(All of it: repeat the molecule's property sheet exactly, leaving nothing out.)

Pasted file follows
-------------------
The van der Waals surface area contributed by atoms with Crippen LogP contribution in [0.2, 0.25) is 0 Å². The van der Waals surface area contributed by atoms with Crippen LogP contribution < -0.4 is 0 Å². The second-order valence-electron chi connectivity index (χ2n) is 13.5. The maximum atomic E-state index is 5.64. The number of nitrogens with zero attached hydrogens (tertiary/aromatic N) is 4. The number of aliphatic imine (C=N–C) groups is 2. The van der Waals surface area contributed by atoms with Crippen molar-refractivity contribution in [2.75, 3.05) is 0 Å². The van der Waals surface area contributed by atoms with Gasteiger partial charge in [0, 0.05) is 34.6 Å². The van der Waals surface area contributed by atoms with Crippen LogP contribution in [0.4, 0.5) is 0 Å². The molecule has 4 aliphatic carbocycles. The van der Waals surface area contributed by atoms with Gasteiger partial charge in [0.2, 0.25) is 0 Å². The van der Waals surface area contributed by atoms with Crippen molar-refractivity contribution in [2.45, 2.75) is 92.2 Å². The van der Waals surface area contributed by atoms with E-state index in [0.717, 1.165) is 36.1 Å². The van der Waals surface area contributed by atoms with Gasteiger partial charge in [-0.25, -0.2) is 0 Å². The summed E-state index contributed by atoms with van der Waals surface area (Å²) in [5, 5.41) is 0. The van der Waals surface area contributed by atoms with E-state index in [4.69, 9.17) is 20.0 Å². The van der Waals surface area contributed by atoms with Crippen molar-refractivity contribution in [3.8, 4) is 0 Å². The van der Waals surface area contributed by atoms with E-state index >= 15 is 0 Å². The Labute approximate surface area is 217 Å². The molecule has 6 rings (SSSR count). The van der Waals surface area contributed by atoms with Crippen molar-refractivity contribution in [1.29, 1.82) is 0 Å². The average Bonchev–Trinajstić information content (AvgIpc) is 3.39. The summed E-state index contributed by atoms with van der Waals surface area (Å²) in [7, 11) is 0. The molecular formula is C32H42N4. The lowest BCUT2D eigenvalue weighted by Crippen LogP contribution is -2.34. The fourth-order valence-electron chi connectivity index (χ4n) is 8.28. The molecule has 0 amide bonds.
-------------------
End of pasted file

The van der Waals surface area contributed by atoms with Crippen LogP contribution in [0.2, 0.25) is 0 Å². The van der Waals surface area contributed by atoms with Crippen LogP contribution < -0.4 is 0 Å². The second-order valence-electron chi connectivity index (χ2n) is 13.5. The maximum atomic E-state index is 5.64. The number of nitrogens with zero attached hydrogens (tertiary/aromatic N) is 4. The number of aliphatic imine (C=N–C) groups is 2. The van der Waals surface area contributed by atoms with Crippen molar-refractivity contribution in [2.75, 3.05) is 0 Å². The van der Waals surface area contributed by atoms with Gasteiger partial charge in [0, 0.05) is 34.6 Å². The van der Waals surface area contributed by atoms with Crippen LogP contribution in [0.4, 0.5) is 0 Å². The molecule has 4 aliphatic carbocycles. The van der Waals surface area contributed by atoms with Gasteiger partial charge in [0.2, 0.25) is 0 Å². The van der Waals surface area contributed by atoms with Crippen molar-refractivity contribution in [2.45, 2.75) is 92.2 Å². The van der Waals surface area contributed by atoms with E-state index in [0.717, 1.165) is 36.1 Å². The van der Waals surface area contributed by atoms with Gasteiger partial charge in [-0.25, -0.2) is 0 Å². The summed E-state index contributed by atoms with van der Waals surface area (Å²) in [5, 5.41) is 0. The van der Waals surface area contributed by atoms with E-state index in [4.69, 9.17) is 20.0 Å². The van der Waals surface area contributed by atoms with Crippen molar-refractivity contribution in [3.8, 4) is 0 Å². The van der Waals surface area contributed by atoms with E-state index >= 15 is 0 Å². The Labute approximate surface area is 217 Å². The molecule has 6 rings (SSSR count). The van der Waals surface area contributed by atoms with Crippen molar-refractivity contribution in [1.29, 1.82) is 0 Å². The average Bonchev–Trinajstić information content (AvgIpc) is 3.39. The summed E-state index contributed by atoms with van der Waals surface area (Å²) in [7, 11) is 0. The molecular formula is C32H42N4. The lowest BCUT2D eigenvalue weighted by Crippen LogP contribution is -2.34. The fourth-order valence-electron chi connectivity index (χ4n) is 8.28. The molecule has 0 amide bonds.